After listening in silence for about 15 minutes, I leaned in toward Lance, introduced myself, and grabbed his hand. I said, “Lance, I’m very sorry for the things you’ve experienced here, but I want you to know one thing about me and that is that I see you. I see you, Lance.”
At this, this cursing, smelly, drug-addicted military vet began to weep. He grabbed my pant leg tightly with one hand and my shoe with the other and asked repeatedly, “You see me? You really see me, man? No one sees me. Are you sure you see me?”
We talked at length for another 45 minutes or so. I heard about his drug and alcohol journey, which began at the age of 11. I heard about his military service and the tours he’d been on. I heard about his friends and the abandonment he experienced from his family. There may be a million guys like Lance on our streets, but there is only one Lance of Houdini Park, Appleton, WI.
Why do we refrain from embracing people like Lance? Why do we avoid being embraced by them? We do this so that our mind can believe we don’t have an obligation to welcome them and include them in the story of our lives.
We also believe that the only way their story can be redeemed is if it has some triumphant ending that would make for a great book or sermon. There is a false triumphalism in our approach to people on the margins. We often believe that the only way Lance’s story has meaning or value is if it has a happy ending.
What if it doesn’t? Would Lance still have value? Would his life still matter?
I believe Lance still matters and that he can give me and those around him something precious—transformative embrace. Transformative embrace means accepting someone to the point that you involve yourself in their story and their story becomes a part of your story.
Transformative embrace is powerful because it changes us, not just ‘them.’
The real power of my encounter with Lance in Houdini Park wasn’t that I made a homeless man cry, but rather that we saw and heard each other that day. We touched each other’s lives in a way that was memorable and positive. I was impacted by him and he by me.
At the end of our time together, I asked if I could pray for him, but Lance immediately yelled, “No! I’m going to pray for you!” He prayed a prayer of blessing for me and that impacted my story deeply. Lance’s embrace of me that day was powerful because he had nothing else. Because of his status in life, choosing to embrace me meant more than the embrace of someone in a place of power, of health and wealth, of privilege.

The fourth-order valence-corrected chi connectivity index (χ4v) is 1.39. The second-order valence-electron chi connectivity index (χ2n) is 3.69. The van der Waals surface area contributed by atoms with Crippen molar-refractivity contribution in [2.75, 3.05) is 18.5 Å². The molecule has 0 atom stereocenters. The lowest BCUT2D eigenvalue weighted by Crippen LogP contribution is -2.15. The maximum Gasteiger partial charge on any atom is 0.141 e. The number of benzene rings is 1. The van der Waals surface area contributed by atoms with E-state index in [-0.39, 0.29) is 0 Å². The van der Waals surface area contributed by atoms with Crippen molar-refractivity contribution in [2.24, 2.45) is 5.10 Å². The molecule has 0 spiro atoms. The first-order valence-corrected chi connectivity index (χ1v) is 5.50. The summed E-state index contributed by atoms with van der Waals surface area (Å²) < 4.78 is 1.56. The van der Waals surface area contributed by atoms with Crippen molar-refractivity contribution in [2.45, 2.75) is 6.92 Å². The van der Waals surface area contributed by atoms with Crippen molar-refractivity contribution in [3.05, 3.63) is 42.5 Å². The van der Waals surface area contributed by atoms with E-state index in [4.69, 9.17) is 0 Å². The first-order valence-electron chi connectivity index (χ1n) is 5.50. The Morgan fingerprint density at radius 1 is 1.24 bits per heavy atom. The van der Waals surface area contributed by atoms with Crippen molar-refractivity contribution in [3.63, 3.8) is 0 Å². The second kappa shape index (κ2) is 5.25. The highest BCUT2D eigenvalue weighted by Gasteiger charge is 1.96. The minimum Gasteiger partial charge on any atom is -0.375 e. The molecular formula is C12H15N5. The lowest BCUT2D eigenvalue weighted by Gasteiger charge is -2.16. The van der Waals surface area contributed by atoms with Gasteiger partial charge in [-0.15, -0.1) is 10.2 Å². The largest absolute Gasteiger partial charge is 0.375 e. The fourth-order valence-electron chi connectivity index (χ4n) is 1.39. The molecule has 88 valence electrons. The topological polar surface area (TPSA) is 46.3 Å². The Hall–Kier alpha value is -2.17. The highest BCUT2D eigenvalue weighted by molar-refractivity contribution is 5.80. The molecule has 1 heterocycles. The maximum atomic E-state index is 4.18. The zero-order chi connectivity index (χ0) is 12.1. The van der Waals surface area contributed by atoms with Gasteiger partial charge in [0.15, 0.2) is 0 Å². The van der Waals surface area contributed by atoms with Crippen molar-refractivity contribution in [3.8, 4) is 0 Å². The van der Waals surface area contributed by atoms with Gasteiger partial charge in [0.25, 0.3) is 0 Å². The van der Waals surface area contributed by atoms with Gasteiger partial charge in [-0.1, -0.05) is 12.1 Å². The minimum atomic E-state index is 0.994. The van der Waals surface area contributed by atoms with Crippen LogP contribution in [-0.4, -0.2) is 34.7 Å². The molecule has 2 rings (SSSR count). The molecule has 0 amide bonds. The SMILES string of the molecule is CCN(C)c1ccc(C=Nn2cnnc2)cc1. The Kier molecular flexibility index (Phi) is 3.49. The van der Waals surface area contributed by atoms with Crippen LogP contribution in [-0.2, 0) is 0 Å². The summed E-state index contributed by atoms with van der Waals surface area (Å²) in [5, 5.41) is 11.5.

Embrace is all Lance could give me, and he gave it in such a way that was beautiful, powerful, and transformative. In choosing to see, I was seen; in choosing to hear, I was heard.
R. York Moore serves as National Evangelist for InterVarsity USA. He is the author of Do Something Beautiful: The Story of Everything and a Guide to Your Place in It, (Moody Press, Summer ’18), Growing Your Faith by Giving it Away, and Making All Things New: God’s Dream for Global Justice, (IVP). As the National Director for Catalytic Partnerships with InterVarsity, York is a convener of leaders for evangelism and missions in America. In this capacity, York has helped to start the ‘Every Campus’ initiative, a national multi-organizational coalition focused on planting gospel movements on every campus in America. R. York Moore came to faith in Christ as an Atheist while studying philosophy at the University of Michigan. He lives in Detroit, MI with his wife and three kids. For more information about R. York Moore, visit www.tellthestory.net and follow him on social media channels @yorkmoore.